Argument #5. It will make our voting process uniform throughout the state. At present it is a hodge-podge with only cities requiring pre-registration. Voters must distinguish between registration requirements for city, borough or state elections which leads to confusion and disinterest.
Fact Check: Uniformity of the voting process has been established and confusion and disinterest among voters still exists. Just look at the most recent primary election where many registered voters wanted to vote in the closed Republican contests. Many registered Undeclared and Non-Partisan voters showed up and were told they had to change their registration to Republican before they could vote. Many did change their registration. Why is this the case? It is because the political parties in Alaska conduct their own primaries and determine who can vote in those primaries.
As one can see, the promises of the 1968 pre-registration ballot initiative were broken and never fulfilled. So where does that leave us with today’s ballot measure #1? What are its promises?
Argument #1. It will make the government more efficient and save taxpayer dollars.
Fact Check: Actually, the AK Division of Elections says that it will cost more than $940,000 to implement the program. And it will cost an additional $300,000 every year to manage the program. That is money that the State does not have. There are no hard dollar savings estimated, just anecdotes.
Argument #2. The voter database becomes more accurate and secure. This is because the State will be using the PFD secure electronic verification system.
Fact Check: One does not have to be a US citizen to receive a PFD. One only has to be an Alaskan resident for a prescribed amount of time. Thus, there will be much manual verification required to determine if an individual is a US citizen and allowed to register to vote. (This does beg the question: Why are non-citizens allowed to receive a PFD?). The security of a database has nothing to do with whether or not the information contained in that database is accurate. It’s the old “garbage in, garbage out” concept.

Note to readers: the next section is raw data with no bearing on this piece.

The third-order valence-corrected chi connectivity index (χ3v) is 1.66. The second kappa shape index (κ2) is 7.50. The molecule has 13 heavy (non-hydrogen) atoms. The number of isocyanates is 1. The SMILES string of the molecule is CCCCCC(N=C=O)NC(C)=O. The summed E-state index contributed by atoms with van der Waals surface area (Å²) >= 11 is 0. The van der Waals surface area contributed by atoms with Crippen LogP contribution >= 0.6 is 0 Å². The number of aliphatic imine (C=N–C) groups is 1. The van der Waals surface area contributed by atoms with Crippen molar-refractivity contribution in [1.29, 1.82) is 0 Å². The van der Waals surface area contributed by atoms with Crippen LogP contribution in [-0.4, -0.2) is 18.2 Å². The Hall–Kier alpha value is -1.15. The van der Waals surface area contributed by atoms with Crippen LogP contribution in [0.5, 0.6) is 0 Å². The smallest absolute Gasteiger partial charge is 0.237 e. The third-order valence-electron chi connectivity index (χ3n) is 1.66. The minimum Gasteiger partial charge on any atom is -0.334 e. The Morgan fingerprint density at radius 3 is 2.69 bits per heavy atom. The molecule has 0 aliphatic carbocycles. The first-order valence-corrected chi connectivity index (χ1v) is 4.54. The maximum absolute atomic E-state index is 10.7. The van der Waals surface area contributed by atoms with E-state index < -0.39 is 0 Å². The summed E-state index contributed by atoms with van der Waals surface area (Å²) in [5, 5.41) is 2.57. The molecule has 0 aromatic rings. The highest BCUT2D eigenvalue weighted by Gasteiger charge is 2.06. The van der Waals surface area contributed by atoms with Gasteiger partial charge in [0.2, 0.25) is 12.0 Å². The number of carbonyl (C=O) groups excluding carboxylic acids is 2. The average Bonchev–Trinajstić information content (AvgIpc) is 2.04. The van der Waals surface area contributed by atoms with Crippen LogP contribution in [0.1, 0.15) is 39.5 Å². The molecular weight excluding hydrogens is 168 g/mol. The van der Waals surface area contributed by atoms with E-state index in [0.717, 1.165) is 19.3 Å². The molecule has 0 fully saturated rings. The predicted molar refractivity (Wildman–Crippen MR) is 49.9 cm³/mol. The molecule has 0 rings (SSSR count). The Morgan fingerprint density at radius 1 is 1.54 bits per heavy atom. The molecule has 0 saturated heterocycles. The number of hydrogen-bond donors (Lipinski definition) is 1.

Argument #3. Every eligible voter gets an equal opportunity to have their voice heard in our democracy. The supporters go on to say that “this will protect the fundamental right of every eligible Alaskan citizen to vote”. And it is estimated that 70,000 eligible citizens could be registered to vote.
Fact Check: Today, every eligible voter gets an opportunity to have their voice heard. They just have to take the time and make minimal effort to register to vote. If they are too disinterested to vote, then they probably won’t vote anyway. In no way does this “protect the fundamental right of every eligible Alaskan to vote”. Those rights are protected by laws and the courts. Registering to vote does not guarantee that the right to vote will be protected.
So, are the above merely going to be broken promises as in 1968? We believe this is just phase 1 of a strategy leading to phase 2—voting by mail only. If the State goes to only allowing voting by mail, then many ballots will be mailed out to those who will not exercise their right to vote, just as before. Let’s say that of the estimated 70,000 newly registered voters, 60,000 of them do not vote and discard their ballots in the nearest dumpster. What will happen with those ballots? Will the dumpster become the new Alaska ballot box? How will the State verify if the registered voter actually voted a ballot? That will be impossible.
The broken promises of ballot measure #1 may lead to nightmarish election outcomes for Alaska. And voter confidence in the integrity of the election process may become even lower. That would be a very bad outcome for all Alaska. We don’t need any more broken promises.